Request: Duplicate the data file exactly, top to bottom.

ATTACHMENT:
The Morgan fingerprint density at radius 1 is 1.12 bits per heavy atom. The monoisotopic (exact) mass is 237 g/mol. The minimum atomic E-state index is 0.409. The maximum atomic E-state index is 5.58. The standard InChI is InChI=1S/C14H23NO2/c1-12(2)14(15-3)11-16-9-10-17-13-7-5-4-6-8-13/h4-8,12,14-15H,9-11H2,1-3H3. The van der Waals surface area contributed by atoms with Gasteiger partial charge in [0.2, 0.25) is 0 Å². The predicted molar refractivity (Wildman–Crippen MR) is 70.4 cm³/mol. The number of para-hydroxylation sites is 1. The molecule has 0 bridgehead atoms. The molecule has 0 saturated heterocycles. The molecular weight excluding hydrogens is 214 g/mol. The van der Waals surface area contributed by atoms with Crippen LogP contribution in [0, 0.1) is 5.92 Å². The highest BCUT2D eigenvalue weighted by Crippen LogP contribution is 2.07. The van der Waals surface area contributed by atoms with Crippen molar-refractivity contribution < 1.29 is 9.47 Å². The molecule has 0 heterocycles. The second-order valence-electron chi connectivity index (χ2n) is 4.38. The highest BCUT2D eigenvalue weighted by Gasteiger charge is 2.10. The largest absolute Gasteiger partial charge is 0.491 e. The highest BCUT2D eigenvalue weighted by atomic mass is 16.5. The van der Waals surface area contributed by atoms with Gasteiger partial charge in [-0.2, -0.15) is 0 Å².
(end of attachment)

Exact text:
The Morgan fingerprint density at radius 1 is 1.12 bits per heavy atom. The monoisotopic (exact) mass is 237 g/mol. The minimum atomic E-state index is 0.409. The maximum atomic E-state index is 5.58. The standard InChI is InChI=1S/C14H23NO2/c1-12(2)14(15-3)11-16-9-10-17-13-7-5-4-6-8-13/h4-8,12,14-15H,9-11H2,1-3H3. The van der Waals surface area contributed by atoms with Gasteiger partial charge in [0.2, 0.25) is 0 Å². The predicted molar refractivity (Wildman–Crippen MR) is 70.4 cm³/mol. The number of para-hydroxylation sites is 1. The molecule has 0 bridgehead atoms. The molecule has 0 saturated heterocycles. The molecular weight excluding hydrogens is 214 g/mol. The van der Waals surface area contributed by atoms with Crippen LogP contribution in [0, 0.1) is 5.92 Å². The highest BCUT2D eigenvalue weighted by Crippen LogP contribution is 2.07. The van der Waals surface area contributed by atoms with Crippen molar-refractivity contribution < 1.29 is 9.47 Å². The molecule has 0 heterocycles. The second-order valence-electron chi connectivity index (χ2n) is 4.38. The highest BCUT2D eigenvalue weighted by Gasteiger charge is 2.10. The largest absolute Gasteiger partial charge is 0.491 e. The highest BCUT2D eigenvalue weighted by atomic mass is 16.5. The van der Waals surface area contributed by atoms with Gasteiger partial charge in [-0.2, -0.15) is 0 Å².